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  1. Should be able to remove a big chunk of the top layer with the tip of a blade. The yellow may be vesicant detector paint, from what I've heard it could go pink in the presence of chemicals.
  2. Turns out the series of pictures featuring the camo coveralls was taken by a sgt. Bert Hardy, 1/5th Welch Regt. somewhere in Normandy on the 10th of August, 1944. These pictures were most likely taken on a training mission as the words sniper and action are sometimes put between quotation marks in the description. This does in any case mean that the camo coveralls were in France at the time, and that they were most likely used to represent the German sniper once the Americans got rid of them following the friendly fire incidents. This makes sense when you think about it, I doubt the allies would have carried them into combat knowing they would be mistaken for SS camouflage. I hope this settles it. I added another picture of the British sniper pretending to be German that clearly demonstrates the staging of the photograph. Please note: all pictures are part of the IWM collections.
  3. These are excerpts from the book The German sniper 1914-1945 by Peter R. Senich. Just posting for what it's worth. This doesn't necessarily mean that the photos weren't staged but I figured this was interesting enough to share since the author must have thought (or known?) that the pictures were taken in combat. From what I could find the Brits are probably members of the 1/5th Battalion Welch Regiment, 53rd (Welsh) Division.
  4. Another candidate Do we have a winner?
  5. Yeah I know. Sorry for the failed attempts at finding this haystack needle.
  6. Where would this one have been taken Certainly the one piece Edit. Just found the date says 1947, Indonesia
  7. ?? What exactly makes you think the pics were staged? If that's what you think, please, educate. Is it unreasonable to assume both coveralls and two piece camo was used in Normandy or wasn't camouflage just camouflage to the army? Just doesn't make sense to exclude the coveralls from field testing.
  8. It's the abbreviation of laughing out loud. I thought you were joking but on second thought you may have a point. All I know is the pictures are definitely wartime, staged or not and were taken by Canadian photographer lt. Ken Bell. The sources say Normandy, but can't confirm at this point. The destruction, architecture and orchard in the last picture really do make it seem so, although some places in England look alike and were turned into battlefields before the invasion. So who really knows? I guess it needs more research to validate the claim. Sorry if this is not what it looks like.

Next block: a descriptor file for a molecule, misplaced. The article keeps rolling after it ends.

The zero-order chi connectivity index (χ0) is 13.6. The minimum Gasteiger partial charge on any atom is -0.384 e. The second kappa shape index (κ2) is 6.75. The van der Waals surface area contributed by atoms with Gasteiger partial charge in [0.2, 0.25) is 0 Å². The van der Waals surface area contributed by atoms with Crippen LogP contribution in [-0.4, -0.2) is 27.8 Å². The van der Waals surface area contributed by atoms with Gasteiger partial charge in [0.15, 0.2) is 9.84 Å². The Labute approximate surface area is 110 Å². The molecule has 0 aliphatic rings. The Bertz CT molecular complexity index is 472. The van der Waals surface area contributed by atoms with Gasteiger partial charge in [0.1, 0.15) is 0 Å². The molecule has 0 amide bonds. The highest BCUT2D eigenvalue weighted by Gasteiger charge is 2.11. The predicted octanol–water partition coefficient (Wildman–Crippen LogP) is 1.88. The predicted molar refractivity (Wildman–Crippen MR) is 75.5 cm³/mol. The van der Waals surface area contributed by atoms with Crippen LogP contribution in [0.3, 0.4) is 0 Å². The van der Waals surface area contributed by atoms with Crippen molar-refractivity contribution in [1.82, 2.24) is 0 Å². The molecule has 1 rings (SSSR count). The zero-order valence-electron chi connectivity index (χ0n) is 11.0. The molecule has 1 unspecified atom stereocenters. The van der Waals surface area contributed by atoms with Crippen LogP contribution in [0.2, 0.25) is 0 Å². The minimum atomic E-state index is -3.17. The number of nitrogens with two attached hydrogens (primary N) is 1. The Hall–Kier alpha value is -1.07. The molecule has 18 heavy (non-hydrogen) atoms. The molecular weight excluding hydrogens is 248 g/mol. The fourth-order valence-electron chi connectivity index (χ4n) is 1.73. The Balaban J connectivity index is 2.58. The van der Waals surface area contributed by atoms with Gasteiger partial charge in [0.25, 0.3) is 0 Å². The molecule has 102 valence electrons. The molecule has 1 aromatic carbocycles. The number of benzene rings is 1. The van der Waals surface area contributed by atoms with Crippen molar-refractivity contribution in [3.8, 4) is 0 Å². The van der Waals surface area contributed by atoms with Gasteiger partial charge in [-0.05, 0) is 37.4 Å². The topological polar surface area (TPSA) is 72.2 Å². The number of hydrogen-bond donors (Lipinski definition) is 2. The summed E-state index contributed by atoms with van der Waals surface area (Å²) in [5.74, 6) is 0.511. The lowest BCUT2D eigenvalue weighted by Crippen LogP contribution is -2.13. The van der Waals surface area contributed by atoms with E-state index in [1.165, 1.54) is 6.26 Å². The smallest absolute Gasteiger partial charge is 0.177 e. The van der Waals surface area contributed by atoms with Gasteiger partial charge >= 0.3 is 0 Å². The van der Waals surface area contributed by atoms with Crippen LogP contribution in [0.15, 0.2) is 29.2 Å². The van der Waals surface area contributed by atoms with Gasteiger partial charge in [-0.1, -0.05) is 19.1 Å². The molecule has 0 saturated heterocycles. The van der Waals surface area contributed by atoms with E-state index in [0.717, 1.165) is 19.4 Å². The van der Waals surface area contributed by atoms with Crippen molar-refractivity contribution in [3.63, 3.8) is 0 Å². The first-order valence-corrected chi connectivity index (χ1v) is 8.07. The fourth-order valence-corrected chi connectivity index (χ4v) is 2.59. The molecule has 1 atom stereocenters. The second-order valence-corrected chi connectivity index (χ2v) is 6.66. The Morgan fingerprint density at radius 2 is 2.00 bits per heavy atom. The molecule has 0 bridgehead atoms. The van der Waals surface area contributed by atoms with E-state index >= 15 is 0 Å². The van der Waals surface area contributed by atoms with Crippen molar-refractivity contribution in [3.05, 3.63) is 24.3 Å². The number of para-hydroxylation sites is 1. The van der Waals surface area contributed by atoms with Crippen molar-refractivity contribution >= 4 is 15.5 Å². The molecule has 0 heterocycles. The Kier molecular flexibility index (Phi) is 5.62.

9. This makes 3 pictures of the same scene, most likely film.
  10. Lol what makes you say that
  11. The man in the camo in the photo above is a German sniper, here's a picture of what I believe to be the same German sniper, made prisoner by the same British soldiers (possibly a still taken from film?). This same picture has been food for a lot of debate around the coveralls, but there is just no denying that the camo is the one piece coverall from what we can see in the other picture. Of course the important thing isn't whether or not the Germans wore them, the important thing is that there finally is proof the Americans did. Or at least one US soldier did. 😉
  12. Not saying that my coveralls specifically were worn by a 2nd armored division tanker but yes, I sincerely believe the camo coveralls were in fact worn by 2nd armored division personnel and subsequently by German troops. The use will for sure have been limited given the field testing and friendly fire incidents, but this does not take away the historical fact that the coveralls were used during the Normandy invasion, aside from the two piece camo HBT uniform!
  13. Hey, Nice looking coveralls. There's still some debate around whether these coveralls were used in the ETO. Some collectors seem to doubt the fact that they were indeed used in Europe during WW2. Photographic evidence suggests they were. The example that I have in my collection came from France and has some significant wear around the shoulders, suggesting they may have seen use around tanks. After all, the frog skin camo was field tested by 2nd armored division elements in Normandy. The following picture unquestionably proves that the US frog skin camo coveralls were worn in Europe/Normandy during WW2. End of discussion. This of course does not take away the fact they saw more widespread use in training or in the PTO, but there's no denying that the camouflage coveralls were used in the ETO. Not anymore.
  14. Fine example of a WW2 M38 Rawlings tanker helmet as the others have said The pieces of wire covered in leather hold the flaps and receivers in place. The elastic attachments on the back hold the cables in place and are to be attached to the male sockets above. Some pictures of the tanker helmet for your pleasure. Many others can be found online.
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